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Nikola Tesla British Patent 8200 - Improvements Relating to the Transmission of Electrical Energy

No 8200 A.D. 1905

Date of Application, 17th Apr., 1905 - Accepted, 17th Apr., 1906


Communicated by Nikola Tesla, of New York, United States of America, Electrician.

Improvements relating to the Transmission of Electrical Energy

I, Henry Harris Lake, of the Firm of Haseltine, Lake & Co., Patent Agents, 7 & 8 Southampton Buildings, in the County of Middlesex, do hereby declare the nature of this invention and in what manner the same is to be performed, to be particularly described and ascertained in and by the following statement :-

This invention relates to the transmission of electrical energy.

It has long since been known that electric currents may be propagated through the earth, and this knowledge has been utilised in many ways in the transmission of signals and the operation of a variety of receiving devices, remote from the source of energy, mainly with the object of dispensing with a return conducting wire.

It is also known that electrical disturbances may be transmitted through portions of the earth by grounding only one of the poles of the source, and this fact I have made use of in systems, which I have devised for the purposes of transmitting through the natural media, intelligible signals or power, and which are now familiar. But all experiments and observations heretofore made have tended to confirm the opinion held by the majority of scientific men, that the earth, owing to its immense extent, although possessing conducting properties, does not behave in the manner of a conductor of limited dimensions with respect to the disturbances produced, but on the contrary, much like a vast reservoir, or ocean which, while it may be locally disturbed by a commotion of some kind, remains unresponsive and quiescent in a large part or as a whole.

Still another fact, now of common knowledge is, that when electrical waves or oscillations are impressed upon such a conducting path as a metallic wire, reflection takes place under certain conditions, from the ends of the wire and, in consequence of the interference of the impressed and reflected oscillations, the phenomenon of “stationary waves”, with maxima and minima indefinite, fixed positions, is produced. In any case the existence of these waves indicates, that some of the outgoing waves have reached the boundaries of the conducting path and have been reflected from the same.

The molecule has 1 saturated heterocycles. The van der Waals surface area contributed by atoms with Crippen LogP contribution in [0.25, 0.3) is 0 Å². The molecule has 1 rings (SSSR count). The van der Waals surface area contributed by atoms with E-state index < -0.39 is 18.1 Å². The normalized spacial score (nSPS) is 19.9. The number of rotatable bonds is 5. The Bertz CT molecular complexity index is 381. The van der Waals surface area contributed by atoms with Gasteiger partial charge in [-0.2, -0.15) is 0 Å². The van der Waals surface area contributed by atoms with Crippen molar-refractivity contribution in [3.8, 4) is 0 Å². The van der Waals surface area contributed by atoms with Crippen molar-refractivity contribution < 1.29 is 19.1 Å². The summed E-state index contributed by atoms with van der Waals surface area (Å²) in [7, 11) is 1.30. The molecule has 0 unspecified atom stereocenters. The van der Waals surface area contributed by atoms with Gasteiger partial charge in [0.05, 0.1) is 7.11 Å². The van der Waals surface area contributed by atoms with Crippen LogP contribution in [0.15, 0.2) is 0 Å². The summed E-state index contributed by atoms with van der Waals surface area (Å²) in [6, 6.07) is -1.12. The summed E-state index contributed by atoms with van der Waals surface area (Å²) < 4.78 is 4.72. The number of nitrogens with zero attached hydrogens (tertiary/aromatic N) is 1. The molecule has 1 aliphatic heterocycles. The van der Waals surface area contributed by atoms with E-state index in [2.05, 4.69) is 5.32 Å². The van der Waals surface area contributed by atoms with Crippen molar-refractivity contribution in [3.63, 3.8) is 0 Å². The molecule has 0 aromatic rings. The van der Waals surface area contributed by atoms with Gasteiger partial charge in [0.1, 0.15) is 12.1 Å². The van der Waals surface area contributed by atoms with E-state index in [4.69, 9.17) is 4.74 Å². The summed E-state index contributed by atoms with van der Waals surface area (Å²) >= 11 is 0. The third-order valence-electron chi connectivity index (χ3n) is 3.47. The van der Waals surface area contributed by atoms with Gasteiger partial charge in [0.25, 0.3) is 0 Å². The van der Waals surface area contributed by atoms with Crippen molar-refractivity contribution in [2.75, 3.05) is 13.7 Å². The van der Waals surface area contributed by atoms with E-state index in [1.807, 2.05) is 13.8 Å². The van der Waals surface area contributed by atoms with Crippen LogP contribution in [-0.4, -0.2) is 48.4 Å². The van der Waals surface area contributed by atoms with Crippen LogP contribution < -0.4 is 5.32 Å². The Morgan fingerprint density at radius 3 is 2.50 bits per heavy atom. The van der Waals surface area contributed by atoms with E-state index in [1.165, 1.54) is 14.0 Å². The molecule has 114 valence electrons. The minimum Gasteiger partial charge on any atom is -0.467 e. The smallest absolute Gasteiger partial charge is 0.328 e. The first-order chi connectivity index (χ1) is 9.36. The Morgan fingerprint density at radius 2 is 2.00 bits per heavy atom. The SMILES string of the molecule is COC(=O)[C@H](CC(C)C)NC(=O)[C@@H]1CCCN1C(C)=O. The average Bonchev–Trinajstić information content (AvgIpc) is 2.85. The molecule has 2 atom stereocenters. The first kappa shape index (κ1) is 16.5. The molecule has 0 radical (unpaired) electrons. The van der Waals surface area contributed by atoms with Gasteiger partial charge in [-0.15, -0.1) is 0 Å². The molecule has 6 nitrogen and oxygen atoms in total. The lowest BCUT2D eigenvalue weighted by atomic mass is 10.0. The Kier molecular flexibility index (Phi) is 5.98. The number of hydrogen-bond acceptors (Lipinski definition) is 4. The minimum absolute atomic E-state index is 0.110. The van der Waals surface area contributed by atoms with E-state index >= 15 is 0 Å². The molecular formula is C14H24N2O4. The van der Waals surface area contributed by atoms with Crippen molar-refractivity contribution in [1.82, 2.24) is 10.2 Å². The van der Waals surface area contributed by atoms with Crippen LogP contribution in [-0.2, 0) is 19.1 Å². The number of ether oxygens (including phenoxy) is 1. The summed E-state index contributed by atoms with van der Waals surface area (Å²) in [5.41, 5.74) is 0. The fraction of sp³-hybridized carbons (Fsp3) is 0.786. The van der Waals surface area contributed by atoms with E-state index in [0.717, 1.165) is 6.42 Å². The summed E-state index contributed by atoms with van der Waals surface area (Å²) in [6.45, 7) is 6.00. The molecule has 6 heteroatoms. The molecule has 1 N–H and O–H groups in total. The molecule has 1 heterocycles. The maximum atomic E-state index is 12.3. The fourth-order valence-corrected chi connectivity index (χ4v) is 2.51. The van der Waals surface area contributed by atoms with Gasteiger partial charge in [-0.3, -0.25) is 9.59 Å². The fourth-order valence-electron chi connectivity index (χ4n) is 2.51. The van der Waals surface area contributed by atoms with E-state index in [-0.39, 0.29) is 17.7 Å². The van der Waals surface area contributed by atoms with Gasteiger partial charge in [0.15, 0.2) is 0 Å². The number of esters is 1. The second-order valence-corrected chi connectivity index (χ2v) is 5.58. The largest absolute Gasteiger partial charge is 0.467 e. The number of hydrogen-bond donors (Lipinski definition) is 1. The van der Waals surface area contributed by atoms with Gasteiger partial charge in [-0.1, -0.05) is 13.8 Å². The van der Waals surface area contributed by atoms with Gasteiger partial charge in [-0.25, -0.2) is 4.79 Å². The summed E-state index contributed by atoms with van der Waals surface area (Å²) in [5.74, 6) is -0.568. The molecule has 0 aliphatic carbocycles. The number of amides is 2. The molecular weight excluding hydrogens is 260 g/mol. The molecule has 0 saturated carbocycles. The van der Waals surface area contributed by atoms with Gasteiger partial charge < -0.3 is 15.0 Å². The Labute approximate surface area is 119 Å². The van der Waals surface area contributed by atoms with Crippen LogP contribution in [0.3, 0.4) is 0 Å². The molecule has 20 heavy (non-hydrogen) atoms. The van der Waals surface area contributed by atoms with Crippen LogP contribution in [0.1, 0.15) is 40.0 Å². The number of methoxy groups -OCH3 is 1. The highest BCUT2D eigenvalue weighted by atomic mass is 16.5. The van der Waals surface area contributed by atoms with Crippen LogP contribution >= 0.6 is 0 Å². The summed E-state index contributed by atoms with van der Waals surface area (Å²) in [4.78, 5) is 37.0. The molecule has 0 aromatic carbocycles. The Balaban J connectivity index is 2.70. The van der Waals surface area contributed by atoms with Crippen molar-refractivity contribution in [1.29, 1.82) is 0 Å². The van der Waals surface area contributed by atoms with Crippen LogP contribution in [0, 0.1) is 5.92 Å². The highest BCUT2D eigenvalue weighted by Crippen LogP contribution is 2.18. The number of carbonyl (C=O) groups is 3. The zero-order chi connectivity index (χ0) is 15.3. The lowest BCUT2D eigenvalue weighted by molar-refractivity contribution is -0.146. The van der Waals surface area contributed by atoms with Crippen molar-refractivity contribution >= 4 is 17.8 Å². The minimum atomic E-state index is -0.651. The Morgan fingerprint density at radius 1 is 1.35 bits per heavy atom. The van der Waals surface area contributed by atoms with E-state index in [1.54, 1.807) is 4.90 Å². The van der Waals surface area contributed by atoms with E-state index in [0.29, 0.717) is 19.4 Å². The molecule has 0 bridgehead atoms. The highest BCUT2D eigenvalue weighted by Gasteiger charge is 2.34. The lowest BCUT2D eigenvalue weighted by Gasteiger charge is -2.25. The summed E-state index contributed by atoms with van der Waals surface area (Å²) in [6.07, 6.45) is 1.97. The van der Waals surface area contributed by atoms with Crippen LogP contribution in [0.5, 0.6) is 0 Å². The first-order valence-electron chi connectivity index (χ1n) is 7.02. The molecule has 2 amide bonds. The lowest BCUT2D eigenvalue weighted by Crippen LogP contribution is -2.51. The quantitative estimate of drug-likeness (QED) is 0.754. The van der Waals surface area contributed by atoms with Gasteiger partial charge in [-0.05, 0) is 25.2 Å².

Now I have discovered, that notwithstanding its vast dimensions and contrary to all observations heretofore made, the terrestrial globe may, in a large part or as a whole, behave towards disturbances impressed upon it in the same manner as a conductor of limited size, this fact being demonstrated by novel phenomena which I shall hereinafter describe.

In the course of certain investigations which I carried on for the purpose of studying the effects of lightning discharges upon the electrical condition of the earth, I observed that sensitive receiving instruments, arranged so as to be capable of responding to electrical disturbances created by the discharges, at times failed to respond, when they should have done so and, upon inquiring into the causes of this unexpected behaviour, I discovered it to be due to the character of the electrical waves, which were produced in the earth by the lightning discharges and which had nodal regions following at definite distances, the shifting source of the disturbances. From data obtained in a large number of observations of the maxima and minima of these waves, I found their length to vary, approximately from twenty-five to seventy kilometres, and these results and certain theoretical deductions led me to the conclusion, that waves of this kind may be propagated in all directions over the globe, and that they may be of still more widely differing lengths, the extreme limits being imposed by the physical dimensions and properties of the earth.

Recognizing in the existence of these waves an unmistakable evidence that the disturbances created had been conducted from their origin to the most remote portions of the globe and had been thence reflected, I conceived the idea of producing such waves in the earth by artificial means, with the object of utilizing them for many useful purposes, for which they are, or might be found applicable.

This problem was rendered extremely difficult, owing to the immense dimensions of the earth and consequently enormous movement of electricity, or rate at which electrical energy had to be delivered in order to approximate, even in a remote degree, movements or rates which were manifestly attained in the displays of electrical forces in nature, and which seemed at first unrealizable by any human agencies. But by gradual and continuous improvements of a generator of electrical oscillations, which I have described in the Specifications of my United States Patents Nos. 645,576 and 649,621, and in the Specification of my British Patent No. 24,421 of 1897, I finally succeeded in reaching electrical movements, or rates of delivery of electrical energy, not only approximating but, as shown in many comparative tests and measurements, actually surpassing those of lightning discharges, and by means of this apparatus I have found it possible to reproduce, whenever desired, phenomena in the earth the same as, or Similar to those due to such discharges.